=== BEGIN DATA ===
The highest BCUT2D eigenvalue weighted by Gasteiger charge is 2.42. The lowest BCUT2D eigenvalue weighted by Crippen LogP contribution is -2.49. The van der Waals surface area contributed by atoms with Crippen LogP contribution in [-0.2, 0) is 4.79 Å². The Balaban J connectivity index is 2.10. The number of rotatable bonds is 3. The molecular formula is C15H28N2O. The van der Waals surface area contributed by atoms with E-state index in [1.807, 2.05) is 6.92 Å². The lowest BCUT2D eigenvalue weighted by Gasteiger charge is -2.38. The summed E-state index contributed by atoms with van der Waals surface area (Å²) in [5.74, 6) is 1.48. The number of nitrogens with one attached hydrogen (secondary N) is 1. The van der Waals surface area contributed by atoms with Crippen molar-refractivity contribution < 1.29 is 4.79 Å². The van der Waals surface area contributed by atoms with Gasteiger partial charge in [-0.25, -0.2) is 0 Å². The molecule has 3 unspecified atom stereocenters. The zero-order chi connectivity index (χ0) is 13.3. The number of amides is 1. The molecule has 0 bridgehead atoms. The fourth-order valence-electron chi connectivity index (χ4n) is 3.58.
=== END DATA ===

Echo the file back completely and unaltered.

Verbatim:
The highest BCUT2D eigenvalue weighted by Gasteiger charge is 2.42. The lowest BCUT2D eigenvalue weighted by Crippen LogP contribution is -2.49. The van der Waals surface area contributed by atoms with Crippen LogP contribution in [-0.2, 0) is 4.79 Å². The Balaban J connectivity index is 2.10. The number of rotatable bonds is 3. The molecular formula is C15H28N2O. The van der Waals surface area contributed by atoms with E-state index in [1.807, 2.05) is 6.92 Å². The lowest BCUT2D eigenvalue weighted by Gasteiger charge is -2.38. The summed E-state index contributed by atoms with van der Waals surface area (Å²) in [5.74, 6) is 1.48. The number of nitrogens with one attached hydrogen (secondary N) is 1. The van der Waals surface area contributed by atoms with Crippen molar-refractivity contribution < 1.29 is 4.79 Å². The van der Waals surface area contributed by atoms with Gasteiger partial charge in [-0.25, -0.2) is 0 Å². The molecule has 3 unspecified atom stereocenters. The zero-order chi connectivity index (χ0) is 13.3. The number of amides is 1. The molecule has 0 bridgehead atoms. The fourth-order valence-electron chi connectivity index (χ4n) is 3.58.